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Edinburgh Fringe (#edfringe) – Drama to see and talk about…

Edinburgh Fringe (#edfringe) – Drama to see and talk about…

The annual gathering throws up some very different takes on life…

By Suman Bhuchar

THERE’S the opportunity to catch up with some great new work and some tried and tested drama at the Edinburgh Fringe Festival.
Here are some of the shows that caught our attention…

© C. Ganeshan/ Rafeeq Ellias/ Viraj Singh

Elephant in the Room
A SOLO show performed and directed by Yuki Ellias, a graduate of the Jacques Lecoq School of Theatre, Paris and London School of Performing Arts.
Elephant in the Room’ pays homage to Lord Ganesha one of the best-known and most worshipped deities in the Hindu pantheon, considered to be a ‘remover of obstacles’ and revered by artists as a ‘bringer of good luck’. There is also an annual festival of Ganesh Chaturthi (which this year begins on August 25), where it is believed he makes his presence felt amongst the devotees.
This multi-award-winning, magic-realism tale follows the journey of a young beheaded Elephant God, in search of his human head. “The original myth has a brutal beginning – A God beheads a son. And to make amends for his mistake an elephant life is sacrificed to replace the son’s old head,” said Ellias. “I just felt there was much more to explore rather than just the acceptance of fate. What if the boy rejects this new head, his family, his people, himself? How would he journey from his anger and self-loathing to embrace his elephant head?”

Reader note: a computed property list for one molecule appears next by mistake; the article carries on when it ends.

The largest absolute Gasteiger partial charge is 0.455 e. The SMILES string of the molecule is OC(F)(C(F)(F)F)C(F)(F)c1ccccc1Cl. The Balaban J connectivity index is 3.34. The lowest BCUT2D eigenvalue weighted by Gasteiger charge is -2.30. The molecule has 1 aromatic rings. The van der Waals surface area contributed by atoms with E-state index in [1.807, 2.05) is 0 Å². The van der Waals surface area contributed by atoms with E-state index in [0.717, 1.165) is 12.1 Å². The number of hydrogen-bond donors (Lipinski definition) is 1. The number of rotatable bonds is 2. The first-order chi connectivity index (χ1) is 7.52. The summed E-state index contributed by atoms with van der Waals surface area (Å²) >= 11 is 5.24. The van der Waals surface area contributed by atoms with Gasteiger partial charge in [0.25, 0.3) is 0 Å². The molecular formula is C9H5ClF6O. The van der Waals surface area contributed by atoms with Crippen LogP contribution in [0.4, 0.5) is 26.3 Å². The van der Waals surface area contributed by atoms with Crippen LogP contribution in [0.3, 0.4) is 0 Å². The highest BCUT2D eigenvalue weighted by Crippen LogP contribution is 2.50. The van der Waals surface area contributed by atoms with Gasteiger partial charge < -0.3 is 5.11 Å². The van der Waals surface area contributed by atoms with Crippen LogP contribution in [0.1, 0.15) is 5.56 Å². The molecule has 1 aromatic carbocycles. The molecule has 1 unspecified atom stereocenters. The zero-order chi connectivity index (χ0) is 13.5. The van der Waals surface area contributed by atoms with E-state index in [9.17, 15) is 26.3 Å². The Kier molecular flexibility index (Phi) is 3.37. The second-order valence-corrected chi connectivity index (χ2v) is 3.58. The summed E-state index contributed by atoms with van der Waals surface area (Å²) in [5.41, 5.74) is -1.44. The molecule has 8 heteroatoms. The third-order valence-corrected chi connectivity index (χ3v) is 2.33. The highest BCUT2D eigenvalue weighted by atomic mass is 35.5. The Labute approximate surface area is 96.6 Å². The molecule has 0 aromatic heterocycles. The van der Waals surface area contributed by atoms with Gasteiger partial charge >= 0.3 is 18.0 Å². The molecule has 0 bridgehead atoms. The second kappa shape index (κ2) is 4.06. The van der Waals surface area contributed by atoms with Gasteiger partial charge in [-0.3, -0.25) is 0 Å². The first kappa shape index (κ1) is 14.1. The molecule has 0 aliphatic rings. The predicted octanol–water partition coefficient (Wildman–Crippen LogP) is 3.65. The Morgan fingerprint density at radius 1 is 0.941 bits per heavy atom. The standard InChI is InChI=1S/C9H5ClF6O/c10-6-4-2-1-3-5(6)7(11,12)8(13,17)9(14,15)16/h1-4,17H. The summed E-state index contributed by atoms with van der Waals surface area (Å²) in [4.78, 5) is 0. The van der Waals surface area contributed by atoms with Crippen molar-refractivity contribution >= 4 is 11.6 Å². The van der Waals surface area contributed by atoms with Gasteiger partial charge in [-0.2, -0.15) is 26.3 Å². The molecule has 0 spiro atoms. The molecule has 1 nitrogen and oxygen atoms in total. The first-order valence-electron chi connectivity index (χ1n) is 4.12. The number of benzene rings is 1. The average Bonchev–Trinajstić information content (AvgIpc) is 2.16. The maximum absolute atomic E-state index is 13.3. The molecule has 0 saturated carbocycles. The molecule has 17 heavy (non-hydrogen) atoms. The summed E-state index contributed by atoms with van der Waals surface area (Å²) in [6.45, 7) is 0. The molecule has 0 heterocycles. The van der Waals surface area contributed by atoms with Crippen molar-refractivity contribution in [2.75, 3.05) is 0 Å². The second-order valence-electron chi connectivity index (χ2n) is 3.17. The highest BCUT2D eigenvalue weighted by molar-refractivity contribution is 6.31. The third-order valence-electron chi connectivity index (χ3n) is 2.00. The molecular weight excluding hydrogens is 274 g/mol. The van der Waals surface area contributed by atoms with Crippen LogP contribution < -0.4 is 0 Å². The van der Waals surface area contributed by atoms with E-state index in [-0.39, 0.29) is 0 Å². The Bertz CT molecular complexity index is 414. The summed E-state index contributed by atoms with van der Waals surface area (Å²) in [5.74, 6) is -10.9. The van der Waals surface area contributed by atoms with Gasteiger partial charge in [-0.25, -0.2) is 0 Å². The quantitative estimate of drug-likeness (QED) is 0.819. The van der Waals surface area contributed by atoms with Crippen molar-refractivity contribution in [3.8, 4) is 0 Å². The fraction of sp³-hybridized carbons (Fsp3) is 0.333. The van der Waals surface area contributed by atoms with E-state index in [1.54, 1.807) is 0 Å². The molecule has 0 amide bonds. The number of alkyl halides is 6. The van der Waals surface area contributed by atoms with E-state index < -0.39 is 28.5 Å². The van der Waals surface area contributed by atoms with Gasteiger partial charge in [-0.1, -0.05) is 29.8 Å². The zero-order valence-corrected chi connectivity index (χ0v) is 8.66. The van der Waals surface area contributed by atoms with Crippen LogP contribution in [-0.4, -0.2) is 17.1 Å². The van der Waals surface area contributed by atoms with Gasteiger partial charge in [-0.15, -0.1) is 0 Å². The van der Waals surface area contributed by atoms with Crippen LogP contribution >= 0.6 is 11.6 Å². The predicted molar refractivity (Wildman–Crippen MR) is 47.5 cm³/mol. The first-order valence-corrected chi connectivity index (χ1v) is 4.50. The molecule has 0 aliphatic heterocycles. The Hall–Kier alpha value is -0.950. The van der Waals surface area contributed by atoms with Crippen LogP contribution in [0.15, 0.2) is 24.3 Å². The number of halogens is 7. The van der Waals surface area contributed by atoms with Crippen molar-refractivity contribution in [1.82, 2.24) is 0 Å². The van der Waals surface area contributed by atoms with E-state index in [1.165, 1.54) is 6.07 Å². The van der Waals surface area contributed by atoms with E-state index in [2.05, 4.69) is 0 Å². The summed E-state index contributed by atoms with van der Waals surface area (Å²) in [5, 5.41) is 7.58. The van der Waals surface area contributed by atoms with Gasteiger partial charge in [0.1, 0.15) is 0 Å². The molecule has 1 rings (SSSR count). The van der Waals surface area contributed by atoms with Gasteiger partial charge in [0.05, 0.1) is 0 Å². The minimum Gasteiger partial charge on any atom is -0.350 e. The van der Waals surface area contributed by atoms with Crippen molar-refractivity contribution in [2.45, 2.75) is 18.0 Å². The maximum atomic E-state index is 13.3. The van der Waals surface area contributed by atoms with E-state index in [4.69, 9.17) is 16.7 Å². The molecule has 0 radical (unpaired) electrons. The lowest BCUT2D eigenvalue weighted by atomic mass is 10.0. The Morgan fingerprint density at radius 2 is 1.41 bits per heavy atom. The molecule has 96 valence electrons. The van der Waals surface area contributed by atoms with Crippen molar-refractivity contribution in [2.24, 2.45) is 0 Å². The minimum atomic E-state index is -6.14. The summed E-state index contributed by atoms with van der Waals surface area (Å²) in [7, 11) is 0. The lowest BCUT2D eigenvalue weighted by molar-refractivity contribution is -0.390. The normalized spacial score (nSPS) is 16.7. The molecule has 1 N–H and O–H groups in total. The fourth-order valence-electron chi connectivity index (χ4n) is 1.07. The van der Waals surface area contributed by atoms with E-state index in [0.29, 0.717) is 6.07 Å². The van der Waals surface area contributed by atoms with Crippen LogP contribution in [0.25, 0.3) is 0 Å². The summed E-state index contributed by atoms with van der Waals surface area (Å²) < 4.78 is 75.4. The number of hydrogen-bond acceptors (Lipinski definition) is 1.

Elephant in the Room’ is part of a season of work as part of the UK India Year of Culture
Dates: August 3-26. No show Mon 14 August.
Venue: Assembly Rooms – Front Room 6.25pm (65 minutes)
Box Office: 0131 623 3030
Ticket info:

Annie George

Home is Not the Place
ANNIE GEORGE is an Edinburgh based artist, writer and performer. Originally from Kerala, her work focuses on themes of identity and displacement. ‘Home is Not The Place’ is a new solo show, contrasting the struggles of her grand-father, the Kerala poet, PM John (Paduthottu Mathen John), with that of her own of being a migrant in the UK.
Her grandfather, who lived in the small village of Keezhuvaipur – near Mallapally – was also the focus of her earlier fringe production called ‘The Bridge’ where she touched on her search for his poetry, and was commissioned for the Glasgow 2014 – the Cultural Programme aspect of the Commonwealth Games – and subsequently toured Scotland. She also produced a short film poem, ‘At Rana Plaza’ (2013) reimagining the story of the seamstress who was rescued alive after 17 days.